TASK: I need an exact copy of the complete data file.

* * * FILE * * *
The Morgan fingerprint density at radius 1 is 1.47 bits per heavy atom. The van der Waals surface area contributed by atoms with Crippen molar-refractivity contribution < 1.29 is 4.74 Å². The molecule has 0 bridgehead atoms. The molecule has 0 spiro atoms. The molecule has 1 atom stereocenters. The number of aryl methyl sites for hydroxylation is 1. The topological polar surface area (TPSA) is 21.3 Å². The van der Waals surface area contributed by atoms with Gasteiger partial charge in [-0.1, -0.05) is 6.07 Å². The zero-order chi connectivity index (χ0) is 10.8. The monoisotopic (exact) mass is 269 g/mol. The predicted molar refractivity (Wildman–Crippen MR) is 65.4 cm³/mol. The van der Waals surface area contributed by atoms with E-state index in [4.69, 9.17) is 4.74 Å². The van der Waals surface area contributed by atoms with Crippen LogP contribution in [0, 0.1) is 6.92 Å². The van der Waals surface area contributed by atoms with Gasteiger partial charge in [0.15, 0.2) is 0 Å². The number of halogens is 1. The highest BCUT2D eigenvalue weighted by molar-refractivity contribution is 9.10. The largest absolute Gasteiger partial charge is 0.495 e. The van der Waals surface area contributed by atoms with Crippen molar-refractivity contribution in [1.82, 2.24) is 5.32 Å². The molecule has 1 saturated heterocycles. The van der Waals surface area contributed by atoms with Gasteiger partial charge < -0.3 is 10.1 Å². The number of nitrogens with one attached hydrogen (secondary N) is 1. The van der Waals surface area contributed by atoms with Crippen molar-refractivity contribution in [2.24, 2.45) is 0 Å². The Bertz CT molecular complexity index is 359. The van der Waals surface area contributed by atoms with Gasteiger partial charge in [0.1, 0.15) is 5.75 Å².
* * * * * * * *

The Morgan fingerprint density at radius 1 is 1.47 bits per heavy atom. The van der Waals surface area contributed by atoms with Crippen molar-refractivity contribution < 1.29 is 4.74 Å². The molecule has 0 bridgehead atoms. The molecule has 0 spiro atoms. The molecule has 1 atom stereocenters. The number of aryl methyl sites for hydroxylation is 1. The topological polar surface area (TPSA) is 21.3 Å². The van der Waals surface area contributed by atoms with Gasteiger partial charge in [-0.1, -0.05) is 6.07 Å². The zero-order chi connectivity index (χ0) is 10.8. The monoisotopic (exact) mass is 269 g/mol. The predicted molar refractivity (Wildman–Crippen MR) is 65.4 cm³/mol. The van der Waals surface area contributed by atoms with E-state index in [4.69, 9.17) is 4.74 Å². The van der Waals surface area contributed by atoms with Crippen LogP contribution in [0, 0.1) is 6.92 Å². The van der Waals surface area contributed by atoms with Gasteiger partial charge in [0.15, 0.2) is 0 Å². The number of halogens is 1. The highest BCUT2D eigenvalue weighted by molar-refractivity contribution is 9.10. The largest absolute Gasteiger partial charge is 0.495 e. The van der Waals surface area contributed by atoms with Crippen molar-refractivity contribution in [1.82, 2.24) is 5.32 Å². The molecule has 1 saturated heterocycles. The van der Waals surface area contributed by atoms with Gasteiger partial charge < -0.3 is 10.1 Å². The number of nitrogens with one attached hydrogen (secondary N) is 1. The van der Waals surface area contributed by atoms with Crippen molar-refractivity contribution in [2.24, 2.45) is 0 Å². The Bertz CT molecular complexity index is 359. The van der Waals surface area contributed by atoms with Gasteiger partial charge in [0.1, 0.15) is 5.75 Å².